Laughter Breaks Ice During Psychotherapy

Shared experience forms bond between therapist and patient

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HealthDay Reporter

THURSDAY, Oct. 14, 2004 (HealthDayNews) -- Therapists and their patients can develop a stronger relationship by sharing a laugh, a new study suggests.

Many therapists try not to show emotion, since it could influence patients and may be seen as judgmental, but this study found that showing emotion may have a positive effect, especially if it's done mutually.

In their study, the researchers found that laughter is used to communicate an emotion, "much like an exclamation point at the end of a sentence," said lead researcher Dr. Carl Marci, the director of social neuroscience at Massachusetts General Hospital.

Moreover, patients and therapists laughing together increases the intensity of the emotion and may help build feelings of rapport between them, Marci said.

"Contrary to the historic record, laughter in psychotherapy is not about ridicule or humor, but really about communication," Marci said. "Specifically, it's about emphasis over and above the content."

Marci's team has been studying many aspects of psychophysiology and empathy. In the current study, the group videotaped therapy sessions and took physiologic measurements of both therapists and patients, according to their report in the October issue of the Journal of Nervous and Mental Diseases.

The patients were being treated for common mood and anxiety disorders. The therapists used what is called psychodynamic therapy, which uses the relationship between patient and therapist to help patients develop insight into their emotions.

The physiologic responses of patients and therapists were measured using skin conductance recordings. This method is commonly used to measure the activity of the sympathetic nervous system, which controls physiologic arousal and rates of blood pressure and the heart.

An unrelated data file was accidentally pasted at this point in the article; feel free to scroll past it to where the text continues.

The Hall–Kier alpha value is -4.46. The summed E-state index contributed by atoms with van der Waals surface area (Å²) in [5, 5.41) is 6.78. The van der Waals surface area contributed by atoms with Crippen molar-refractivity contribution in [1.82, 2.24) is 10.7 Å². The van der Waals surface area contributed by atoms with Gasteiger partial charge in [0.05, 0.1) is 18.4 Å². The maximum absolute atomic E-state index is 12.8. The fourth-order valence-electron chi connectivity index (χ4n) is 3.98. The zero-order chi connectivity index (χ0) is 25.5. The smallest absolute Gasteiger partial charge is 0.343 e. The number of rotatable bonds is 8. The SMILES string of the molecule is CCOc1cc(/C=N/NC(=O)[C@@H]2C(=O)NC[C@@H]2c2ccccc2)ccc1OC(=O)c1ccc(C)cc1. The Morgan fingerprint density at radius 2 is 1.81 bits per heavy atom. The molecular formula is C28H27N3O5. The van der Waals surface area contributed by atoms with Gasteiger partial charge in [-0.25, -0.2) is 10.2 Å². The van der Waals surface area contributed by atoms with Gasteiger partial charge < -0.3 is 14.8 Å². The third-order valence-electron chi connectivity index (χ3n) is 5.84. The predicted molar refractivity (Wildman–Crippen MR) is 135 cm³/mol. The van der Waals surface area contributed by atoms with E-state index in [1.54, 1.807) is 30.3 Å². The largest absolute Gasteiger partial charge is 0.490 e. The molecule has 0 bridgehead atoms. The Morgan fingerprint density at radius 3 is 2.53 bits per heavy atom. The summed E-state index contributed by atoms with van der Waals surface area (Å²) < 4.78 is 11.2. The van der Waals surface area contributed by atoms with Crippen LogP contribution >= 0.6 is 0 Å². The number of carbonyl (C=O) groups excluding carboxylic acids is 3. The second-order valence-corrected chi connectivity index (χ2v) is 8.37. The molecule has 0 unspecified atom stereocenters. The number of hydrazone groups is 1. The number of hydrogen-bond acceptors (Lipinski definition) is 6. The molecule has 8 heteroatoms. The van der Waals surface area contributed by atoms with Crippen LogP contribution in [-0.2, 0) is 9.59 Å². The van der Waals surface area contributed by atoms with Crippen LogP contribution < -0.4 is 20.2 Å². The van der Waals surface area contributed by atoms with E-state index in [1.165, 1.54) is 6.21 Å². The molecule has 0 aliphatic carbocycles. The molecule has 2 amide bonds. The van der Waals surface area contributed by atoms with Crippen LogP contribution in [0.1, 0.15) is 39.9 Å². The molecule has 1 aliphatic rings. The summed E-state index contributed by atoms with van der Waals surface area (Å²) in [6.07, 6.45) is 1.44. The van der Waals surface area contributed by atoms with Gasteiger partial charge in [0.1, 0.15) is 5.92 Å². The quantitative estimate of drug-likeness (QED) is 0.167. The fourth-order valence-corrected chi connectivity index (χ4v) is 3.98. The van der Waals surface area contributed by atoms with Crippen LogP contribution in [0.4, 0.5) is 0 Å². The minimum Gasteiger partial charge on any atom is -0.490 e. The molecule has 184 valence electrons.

In 10 recorded sessions, the research team identified 145 episodes of laughter. They found that patients laughed more than twice as often as therapists. And patients were more likely to laugh at their own comments. In addition, therapists were more likely to laugh in response to what patients said.

Skin conductance measurements found that laughter caused a physiologic arousal in both patients and therapists. The arousal was most pronounced when both laughed together. "This is physiological evidence for a shared experience that the patient and therapist are having," said study co-author Scott Orr, of Massachusetts General Hospital and the Veteran's Affairs Medical Center in Manchester, N.H.

The actual meaning of laughter needs to be placed in the context of what was being said before and after it occurred, Marci explained. "It could be anything from happiness to anxiety and nervousness," he said.

When patients and therapists laughed together, the response was greatly magnified, Marci said. "But even when the therapist didn't laugh with patients, they also had a physiologic reaction, suggesting a type of connection between the patient and therapist."

According to Marci, "This combination of psychology and biology can help us understand how we interrelate."

Jacques P. Barber, a professor at the Center for Psychotherapy Research at the University of Pennsylvania School of Medicine, said he wasn't sure whether the study has a practical application. It "does not provide us much news, and certainly not many clinical implications," he said.

Barber added that one expects therapists to use humor rarely. "Patients, however, laugh more often. The question is why they laugh during a specific event. Is it nervous, out of embarrassment, or is it a genuine laugh? It's hard to distinguish sometimes."

Barber said he wanted to know something about the relation between the different kinds of laughs studied and the quality of the patient-therapist relationships, or the relation between the laughs and therapy outcome. "We know that the quality of the patient-therapist relationship is one of the best predictors of outcome in psychotherapy," he said.

More information

The National Mental Health Information Center can tell you more about psychotherapy.

SOURCES: Carl Marci, M.D., director, social neuroscience, Massachusetts General Hospital, Boston; Scott Orr, Ph.D., Massachusetts General Hospital and the Veteran's Affairs Medical Center, Manchester, N.H; Jacques P. Barber, Ph.D., professor, Center for Psychotherapy Research, Department of Psychiatry, University of Pennsylvania School of Medicine, Philadelphia; October 2004 Journal of Nervous and Mental Diseases

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